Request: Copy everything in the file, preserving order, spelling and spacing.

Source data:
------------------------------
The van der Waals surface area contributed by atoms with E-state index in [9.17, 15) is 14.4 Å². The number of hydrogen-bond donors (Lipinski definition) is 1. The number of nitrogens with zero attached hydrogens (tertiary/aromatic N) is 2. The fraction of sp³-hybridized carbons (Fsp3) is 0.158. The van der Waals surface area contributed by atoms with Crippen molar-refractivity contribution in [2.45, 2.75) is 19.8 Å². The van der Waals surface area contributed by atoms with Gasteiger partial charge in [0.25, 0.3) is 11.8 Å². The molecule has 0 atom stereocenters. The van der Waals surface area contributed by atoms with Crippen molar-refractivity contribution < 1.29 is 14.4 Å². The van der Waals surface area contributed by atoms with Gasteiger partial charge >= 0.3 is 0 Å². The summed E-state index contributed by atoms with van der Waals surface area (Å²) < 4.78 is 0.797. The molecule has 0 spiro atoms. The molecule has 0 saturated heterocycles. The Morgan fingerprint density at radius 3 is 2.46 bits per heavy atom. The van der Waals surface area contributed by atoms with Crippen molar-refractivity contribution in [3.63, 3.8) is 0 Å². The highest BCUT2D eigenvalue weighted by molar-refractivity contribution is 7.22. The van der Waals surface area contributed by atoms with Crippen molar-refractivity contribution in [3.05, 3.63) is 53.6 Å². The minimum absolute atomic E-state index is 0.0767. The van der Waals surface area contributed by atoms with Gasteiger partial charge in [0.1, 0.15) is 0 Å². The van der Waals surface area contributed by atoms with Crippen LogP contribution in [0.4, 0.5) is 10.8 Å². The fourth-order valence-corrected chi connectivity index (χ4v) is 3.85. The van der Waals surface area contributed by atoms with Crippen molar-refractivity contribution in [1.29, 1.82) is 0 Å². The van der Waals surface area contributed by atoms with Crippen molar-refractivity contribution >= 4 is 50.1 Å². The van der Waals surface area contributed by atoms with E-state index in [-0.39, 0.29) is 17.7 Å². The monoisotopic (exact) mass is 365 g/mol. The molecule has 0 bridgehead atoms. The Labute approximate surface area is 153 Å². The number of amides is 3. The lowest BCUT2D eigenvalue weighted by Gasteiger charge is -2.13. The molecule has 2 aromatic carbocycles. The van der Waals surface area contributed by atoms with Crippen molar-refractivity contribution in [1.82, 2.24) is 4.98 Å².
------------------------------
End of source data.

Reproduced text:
The van der Waals surface area contributed by atoms with E-state index in [9.17, 15) is 14.4 Å². The number of hydrogen-bond donors (Lipinski definition) is 1. The number of nitrogens with zero attached hydrogens (tertiary/aromatic N) is 2. The fraction of sp³-hybridized carbons (Fsp3) is 0.158. The van der Waals surface area contributed by atoms with Crippen molar-refractivity contribution in [2.45, 2.75) is 19.8 Å². The van der Waals surface area contributed by atoms with Gasteiger partial charge in [0.25, 0.3) is 11.8 Å². The molecule has 0 atom stereocenters. The van der Waals surface area contributed by atoms with Crippen molar-refractivity contribution < 1.29 is 14.4 Å². The van der Waals surface area contributed by atoms with Gasteiger partial charge >= 0.3 is 0 Å². The summed E-state index contributed by atoms with van der Waals surface area (Å²) < 4.78 is 0.797. The molecule has 0 spiro atoms. The molecule has 0 saturated heterocycles. The Morgan fingerprint density at radius 3 is 2.46 bits per heavy atom. The van der Waals surface area contributed by atoms with Crippen molar-refractivity contribution in [3.63, 3.8) is 0 Å². The highest BCUT2D eigenvalue weighted by molar-refractivity contribution is 7.22. The van der Waals surface area contributed by atoms with Crippen molar-refractivity contribution in [3.05, 3.63) is 53.6 Å². The minimum absolute atomic E-state index is 0.0767. The van der Waals surface area contributed by atoms with Gasteiger partial charge in [0.1, 0.15) is 0 Å². The van der Waals surface area contributed by atoms with Crippen LogP contribution in [0.4, 0.5) is 10.8 Å². The fourth-order valence-corrected chi connectivity index (χ4v) is 3.85. The van der Waals surface area contributed by atoms with Crippen molar-refractivity contribution in [1.29, 1.82) is 0 Å². The van der Waals surface area contributed by atoms with Crippen molar-refractivity contribution >= 4 is 50.1 Å². The van der Waals surface area contributed by atoms with E-state index in [-0.39, 0.29) is 17.7 Å². The monoisotopic (exact) mass is 365 g/mol. The molecule has 0 bridgehead atoms. The Labute approximate surface area is 153 Å². The number of amides is 3. The lowest BCUT2D eigenvalue weighted by Gasteiger charge is -2.13. The molecule has 2 aromatic carbocycles. The van der Waals surface area contributed by atoms with Crippen molar-refractivity contribution in [1.82, 2.24) is 4.98 Å².